Joanne Baumgartner is a mother, grandmother and a person with disabilities. She has also been a health care consumer representative for the last fifteen years. Joanne recently had both hips replaced two years apart. In 2017 after her first total hip replacement surgery, she received a letter from her health fund asking if she wanted to participate in a program to help minimize the need for another joint replacement or to help her maintain her health to ensure good rehabilitation and recovery if further surgery became necessary. The program, called “Healthy Weight for Life,” is run by Prima, an Australian allied healthcare and technology company that specialises in the nationwide remote delivery of multi-disciplinary weight and lifestyle related health management products and programs.

Joanne decided to sign up and has been recording her statistics, health data and completing online surveys over the last few years. Through this program she has also had access to support from various people through emails, SMS and phone contact.

She was asked to weigh herself and take a waist measurement on the same day each week and enter these details on her personal web page, which then generated graphs of her progress. She also completed surveys on pain levels in her knees and the types of activities that she was able to or unable to do. She also entered information from her regular blood tests and blood pressure measurements. The initial program ran in three stages replacing firstly two meals then one meal a day with shakes, then following set recipes for all her meals. She was provided with sachets of meal replacement shakes and soups as well as various books which included motivational material, recipes, and food plans as well as exercise bands and an exercise program with videos.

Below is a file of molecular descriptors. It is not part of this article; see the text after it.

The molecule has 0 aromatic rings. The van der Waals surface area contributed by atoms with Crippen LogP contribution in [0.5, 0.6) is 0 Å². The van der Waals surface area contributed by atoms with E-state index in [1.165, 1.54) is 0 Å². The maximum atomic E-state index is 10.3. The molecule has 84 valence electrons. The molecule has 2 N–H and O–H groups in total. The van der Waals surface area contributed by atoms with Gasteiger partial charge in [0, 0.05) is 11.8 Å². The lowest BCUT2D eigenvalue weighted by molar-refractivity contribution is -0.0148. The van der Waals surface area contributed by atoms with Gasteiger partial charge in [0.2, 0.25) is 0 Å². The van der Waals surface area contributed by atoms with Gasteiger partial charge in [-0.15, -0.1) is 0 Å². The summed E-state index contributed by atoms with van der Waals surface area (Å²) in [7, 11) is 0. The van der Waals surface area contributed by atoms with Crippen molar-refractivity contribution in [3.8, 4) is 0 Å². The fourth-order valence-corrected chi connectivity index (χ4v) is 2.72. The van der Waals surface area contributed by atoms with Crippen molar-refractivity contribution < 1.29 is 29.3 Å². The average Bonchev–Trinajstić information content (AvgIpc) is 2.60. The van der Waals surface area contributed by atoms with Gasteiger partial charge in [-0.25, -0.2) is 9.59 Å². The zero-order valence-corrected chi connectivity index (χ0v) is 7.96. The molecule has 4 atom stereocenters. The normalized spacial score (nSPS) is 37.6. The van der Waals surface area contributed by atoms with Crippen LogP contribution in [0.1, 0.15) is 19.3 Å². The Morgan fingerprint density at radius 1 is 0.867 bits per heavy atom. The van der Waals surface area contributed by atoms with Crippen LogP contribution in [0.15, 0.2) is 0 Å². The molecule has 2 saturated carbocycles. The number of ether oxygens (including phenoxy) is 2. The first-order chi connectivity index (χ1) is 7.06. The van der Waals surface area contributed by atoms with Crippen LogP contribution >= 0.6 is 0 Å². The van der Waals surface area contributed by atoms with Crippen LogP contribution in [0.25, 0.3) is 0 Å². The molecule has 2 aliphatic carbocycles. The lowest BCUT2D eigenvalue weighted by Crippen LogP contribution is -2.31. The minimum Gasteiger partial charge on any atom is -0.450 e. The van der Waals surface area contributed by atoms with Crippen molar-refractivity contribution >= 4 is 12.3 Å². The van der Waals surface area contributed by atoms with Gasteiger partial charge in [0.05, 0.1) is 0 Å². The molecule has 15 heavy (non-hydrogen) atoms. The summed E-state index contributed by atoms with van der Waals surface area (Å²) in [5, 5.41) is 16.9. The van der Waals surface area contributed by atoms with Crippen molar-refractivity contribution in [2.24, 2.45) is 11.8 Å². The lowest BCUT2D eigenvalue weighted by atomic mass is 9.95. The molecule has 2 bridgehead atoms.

After completing the initial program Joanne was invited to take part in an evaluation study about the effects of the Healthy Weight for Life Long‐Term Maintenance Program, by the Prevention Research Collaboration – part of the Sydney School of Public Health at the University of Sydney. The study was conducted remotely which was ideal for Joanne as she lives outside of Sydney and could do everything from home.

While she was involved in the program her weight fluctuated and she didn’t find it easy to stick to, but she did lose weight and has managed to avoid knee surgery so far, which was the program target. She thinks it’s important for people to know there are various forms of research, other than clinical trials, that can bring substantial personal benefits.